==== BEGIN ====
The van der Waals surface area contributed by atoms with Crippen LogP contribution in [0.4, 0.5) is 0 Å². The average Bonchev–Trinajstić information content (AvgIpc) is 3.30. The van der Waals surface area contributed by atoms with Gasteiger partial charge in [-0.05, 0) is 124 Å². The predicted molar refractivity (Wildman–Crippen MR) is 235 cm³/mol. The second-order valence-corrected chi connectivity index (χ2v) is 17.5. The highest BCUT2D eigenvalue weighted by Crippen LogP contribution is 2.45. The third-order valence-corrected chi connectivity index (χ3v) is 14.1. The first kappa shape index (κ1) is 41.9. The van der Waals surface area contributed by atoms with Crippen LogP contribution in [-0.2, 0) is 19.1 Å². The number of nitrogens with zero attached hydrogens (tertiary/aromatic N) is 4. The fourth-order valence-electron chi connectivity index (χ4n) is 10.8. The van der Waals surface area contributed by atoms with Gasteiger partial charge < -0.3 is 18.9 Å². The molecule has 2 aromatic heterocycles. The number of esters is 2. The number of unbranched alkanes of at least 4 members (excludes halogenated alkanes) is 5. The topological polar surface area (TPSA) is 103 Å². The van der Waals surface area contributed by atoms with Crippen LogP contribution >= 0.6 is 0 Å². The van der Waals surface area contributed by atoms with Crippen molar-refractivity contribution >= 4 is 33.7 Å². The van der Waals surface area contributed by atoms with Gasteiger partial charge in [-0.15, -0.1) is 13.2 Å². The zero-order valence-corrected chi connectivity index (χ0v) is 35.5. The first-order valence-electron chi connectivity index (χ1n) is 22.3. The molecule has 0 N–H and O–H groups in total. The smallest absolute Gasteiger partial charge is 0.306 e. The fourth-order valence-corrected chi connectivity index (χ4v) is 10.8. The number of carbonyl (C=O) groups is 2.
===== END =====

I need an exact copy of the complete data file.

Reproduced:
The van der Waals surface area contributed by atoms with Crippen LogP contribution in [0.4, 0.5) is 0 Å². The average Bonchev–Trinajstić information content (AvgIpc) is 3.30. The van der Waals surface area contributed by atoms with Gasteiger partial charge in [-0.05, 0) is 124 Å². The predicted molar refractivity (Wildman–Crippen MR) is 235 cm³/mol. The second-order valence-corrected chi connectivity index (χ2v) is 17.5. The highest BCUT2D eigenvalue weighted by Crippen LogP contribution is 2.45. The third-order valence-corrected chi connectivity index (χ3v) is 14.1. The first kappa shape index (κ1) is 41.9. The van der Waals surface area contributed by atoms with Crippen LogP contribution in [-0.2, 0) is 19.1 Å². The number of nitrogens with zero attached hydrogens (tertiary/aromatic N) is 4. The fourth-order valence-electron chi connectivity index (χ4n) is 10.8. The van der Waals surface area contributed by atoms with Gasteiger partial charge < -0.3 is 18.9 Å². The molecule has 2 aromatic heterocycles. The number of esters is 2. The number of unbranched alkanes of at least 4 members (excludes halogenated alkanes) is 5. The topological polar surface area (TPSA) is 103 Å². The van der Waals surface area contributed by atoms with Crippen LogP contribution >= 0.6 is 0 Å². The van der Waals surface area contributed by atoms with Crippen molar-refractivity contribution >= 4 is 33.7 Å². The van der Waals surface area contributed by atoms with Gasteiger partial charge in [-0.15, -0.1) is 13.2 Å². The zero-order valence-corrected chi connectivity index (χ0v) is 35.5. The first-order valence-electron chi connectivity index (χ1n) is 22.3. The molecule has 0 N–H and O–H groups in total. The smallest absolute Gasteiger partial charge is 0.306 e. The fourth-order valence-corrected chi connectivity index (χ4v) is 10.8. The number of carbonyl (C=O) groups is 2.